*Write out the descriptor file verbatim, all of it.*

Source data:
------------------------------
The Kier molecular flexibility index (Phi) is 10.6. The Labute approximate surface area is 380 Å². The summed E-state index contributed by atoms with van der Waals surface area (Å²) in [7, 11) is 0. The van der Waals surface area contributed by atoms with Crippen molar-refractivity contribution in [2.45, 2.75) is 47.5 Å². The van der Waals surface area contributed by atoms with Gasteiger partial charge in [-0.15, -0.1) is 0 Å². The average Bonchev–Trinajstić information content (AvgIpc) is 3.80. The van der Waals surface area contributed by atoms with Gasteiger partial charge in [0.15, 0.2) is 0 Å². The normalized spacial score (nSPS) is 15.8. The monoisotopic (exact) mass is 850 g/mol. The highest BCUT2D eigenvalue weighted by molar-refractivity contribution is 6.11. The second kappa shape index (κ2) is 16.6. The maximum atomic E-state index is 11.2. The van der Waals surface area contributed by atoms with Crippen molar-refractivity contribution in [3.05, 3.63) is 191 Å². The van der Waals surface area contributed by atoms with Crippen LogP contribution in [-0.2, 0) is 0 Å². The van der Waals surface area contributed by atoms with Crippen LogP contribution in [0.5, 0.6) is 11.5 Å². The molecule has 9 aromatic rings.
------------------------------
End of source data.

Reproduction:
The Kier molecular flexibility index (Phi) is 10.6. The Labute approximate surface area is 380 Å². The summed E-state index contributed by atoms with van der Waals surface area (Å²) in [7, 11) is 0. The van der Waals surface area contributed by atoms with Crippen molar-refractivity contribution in [2.45, 2.75) is 47.5 Å². The van der Waals surface area contributed by atoms with Gasteiger partial charge in [-0.15, -0.1) is 0 Å². The average Bonchev–Trinajstić information content (AvgIpc) is 3.80. The van der Waals surface area contributed by atoms with Gasteiger partial charge in [0.15, 0.2) is 0 Å². The normalized spacial score (nSPS) is 15.8. The monoisotopic (exact) mass is 850 g/mol. The highest BCUT2D eigenvalue weighted by molar-refractivity contribution is 6.11. The second kappa shape index (κ2) is 16.6. The maximum atomic E-state index is 11.2. The van der Waals surface area contributed by atoms with Crippen molar-refractivity contribution in [3.05, 3.63) is 191 Å². The van der Waals surface area contributed by atoms with Crippen LogP contribution in [-0.2, 0) is 0 Å². The van der Waals surface area contributed by atoms with Crippen LogP contribution in [0.5, 0.6) is 11.5 Å². The molecule has 9 aromatic rings.